The fine arts typically bring out either a “love” or “hate” relationship! Teaching music, or drama, or even art can seem daunting if you as the parent don’t have these skills. However, statistics show that students who engage in some form of fine art elective seem to be more relaxed and learn a variety of life skills.
Patience – We’ve all heard that patience is a virtue, and when it comes to fine arts it’s a practice! Student’s learn patience through trial and error, through practicing skills, and even waiting for the perfect timing!
Hard Work – Sure this goes hand-in-hand with patience but it’s definitely something that comes with working in the fine arts. Whether it’s a sculpture or an involved piece of music, students will have to invest hard work into the fine art form that they are developing.
Personal Expression – This is one of the best aspects of developing a fine art. Students can express their own personal thoughts, or share their viewpoint through dance, art, or music. This method of self-expression can be so fulfilling!
Personal Creativity – The student’s ability to develop their creativity is an amazing way to open their minds to all of their potential. Tapping into creativity can cause other talents and skills to rise to the surface. All of that can start with something as simple as a hobby!
How Do I Teach a Fine Arts Homeschool Course?
Parents still find it difficult to bring the creative fine arts into their homeschool. But, remember you can outsource! You don’t have to be the teacher of everything that your student needs to learn. There are alot of great ways to bring in outside expertise to help your teen tap into their creative side!
For those of you who won’t be using a standard textbook, you will want to log work hours. This is especially helpful for unschoolers who complete many hours of life skills. Skills such as sewing, art, music, technology skills, animal husbandry… normally fall in the lower credit hours–120, and are still counted as one-credit courses. An hour a day, five days a week for a thirty-six week school year easily qualifies for one credit in a specific subject.
Half-credit courses equal approximately 60 hours and quarter-credit courses are comprised of approximately 30 work hours.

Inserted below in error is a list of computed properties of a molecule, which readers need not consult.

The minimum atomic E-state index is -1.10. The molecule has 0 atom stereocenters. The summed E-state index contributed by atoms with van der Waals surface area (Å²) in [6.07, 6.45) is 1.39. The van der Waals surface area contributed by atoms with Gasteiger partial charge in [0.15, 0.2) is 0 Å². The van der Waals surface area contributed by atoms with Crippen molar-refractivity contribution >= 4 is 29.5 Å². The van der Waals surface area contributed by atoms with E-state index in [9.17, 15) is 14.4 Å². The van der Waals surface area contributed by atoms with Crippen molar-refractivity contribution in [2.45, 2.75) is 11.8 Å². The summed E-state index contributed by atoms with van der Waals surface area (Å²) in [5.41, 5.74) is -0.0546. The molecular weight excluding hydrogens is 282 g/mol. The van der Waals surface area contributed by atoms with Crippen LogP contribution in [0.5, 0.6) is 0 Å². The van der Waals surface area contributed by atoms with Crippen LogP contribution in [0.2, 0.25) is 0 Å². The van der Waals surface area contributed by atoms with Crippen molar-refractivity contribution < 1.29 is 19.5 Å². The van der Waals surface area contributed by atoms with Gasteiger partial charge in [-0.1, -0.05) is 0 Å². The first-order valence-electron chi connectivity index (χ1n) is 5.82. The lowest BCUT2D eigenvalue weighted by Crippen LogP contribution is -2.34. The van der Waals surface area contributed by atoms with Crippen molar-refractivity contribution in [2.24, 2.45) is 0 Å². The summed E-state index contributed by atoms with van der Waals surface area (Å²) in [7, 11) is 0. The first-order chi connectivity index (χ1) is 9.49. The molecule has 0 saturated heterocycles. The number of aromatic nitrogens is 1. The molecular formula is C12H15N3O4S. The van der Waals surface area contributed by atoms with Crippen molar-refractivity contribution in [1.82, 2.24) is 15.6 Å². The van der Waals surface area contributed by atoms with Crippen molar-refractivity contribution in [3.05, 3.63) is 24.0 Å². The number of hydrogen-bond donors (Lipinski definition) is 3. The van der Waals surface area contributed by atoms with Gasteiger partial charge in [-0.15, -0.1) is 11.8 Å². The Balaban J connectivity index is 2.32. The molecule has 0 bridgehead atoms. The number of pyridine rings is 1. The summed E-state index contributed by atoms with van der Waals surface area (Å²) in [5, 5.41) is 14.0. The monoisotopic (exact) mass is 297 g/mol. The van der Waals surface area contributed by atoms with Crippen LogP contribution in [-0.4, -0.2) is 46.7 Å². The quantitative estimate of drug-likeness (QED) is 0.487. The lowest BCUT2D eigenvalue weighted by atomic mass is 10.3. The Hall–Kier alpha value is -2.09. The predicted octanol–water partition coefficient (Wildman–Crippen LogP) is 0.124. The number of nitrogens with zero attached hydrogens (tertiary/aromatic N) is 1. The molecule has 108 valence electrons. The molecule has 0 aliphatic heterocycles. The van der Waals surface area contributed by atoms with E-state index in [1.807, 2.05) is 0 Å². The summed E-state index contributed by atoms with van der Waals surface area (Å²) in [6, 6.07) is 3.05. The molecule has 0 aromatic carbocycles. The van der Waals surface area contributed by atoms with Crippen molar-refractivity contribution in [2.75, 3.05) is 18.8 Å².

If your child is participating in dual enrollment courses, you should know that community college courses (one-semester courses), are equal to a one-year high school course (one-credit) even though the college credit will read as three credits. High school credits and college credits are calculated differently.
More Creative Fine Arts Ideas
Music– Many teens participate in local homeschool choirs and orchestras, take theory classes, music lessons, and sing with their church’s worship team.
Theatre– In most areas, it is easy to find camps and acting classes. Also, opportunity abounds for more than just acting if your student expresses an interest in theatre. Such things as stage design, media production, costume design, music production and even running the lights are important tasks in a theatre.
Art / Photography– Lessons abound in learning all types of art mediums whether you find local classes or even online! The same for photography, even community colleges offer classes but you can also find online photography classes.
Dance– From ballet, hip hop, to clogging, most areas even have classes just for homeschool students which is great for homeschoolers sometimes unusual schedules.
Leather Working/Wood Working– Community colleges often offer these type of classes if your student expresses an interest in learning more about theses crafts.
Sewing– Not only is sewing a wonderful life skill but there has been a resurgence of learning the art of designing and sewing your own clothes or even repurposing old clothes into beautiful creations.
What About Entrepreneurship?
Not only do these potential activities fulfill a required credit hour but they also can help a student discover special talents that they possess and many of the skills learned could even be beneficial if your student is interested in entrepreneurship. What could entrepreneurship mean for your teen? If they end up with a talent in art or photography that could mean they could maybe even sell their work. Another possibility is when they become proficient in art or photography they could offer lessons to other homeschoolers. The internet is a great source for selling clothing that your teen has designed and sewn and a way for them to express themselves. Here are some helpful links in case your teen would like to take the skills they learn doing fine arts and make a business out of them!
Jamie Gaddy, B.S., M.Ed., Ed.D. has been a college education professor for over 17 years. Education has been an integral part of her life in both the classroom and as a principal. Six children later found her dissatisfied with traditional schooling and homeschooling became the better fit. She is also a pastor’s wife, remote project manager, and entrepreneur who now homeschools four of her six children (ages 11-17) in southern Georgia. Jamie loves to share about her homeschool experience and help other homeschoolers find success. Connect with her at [email protected]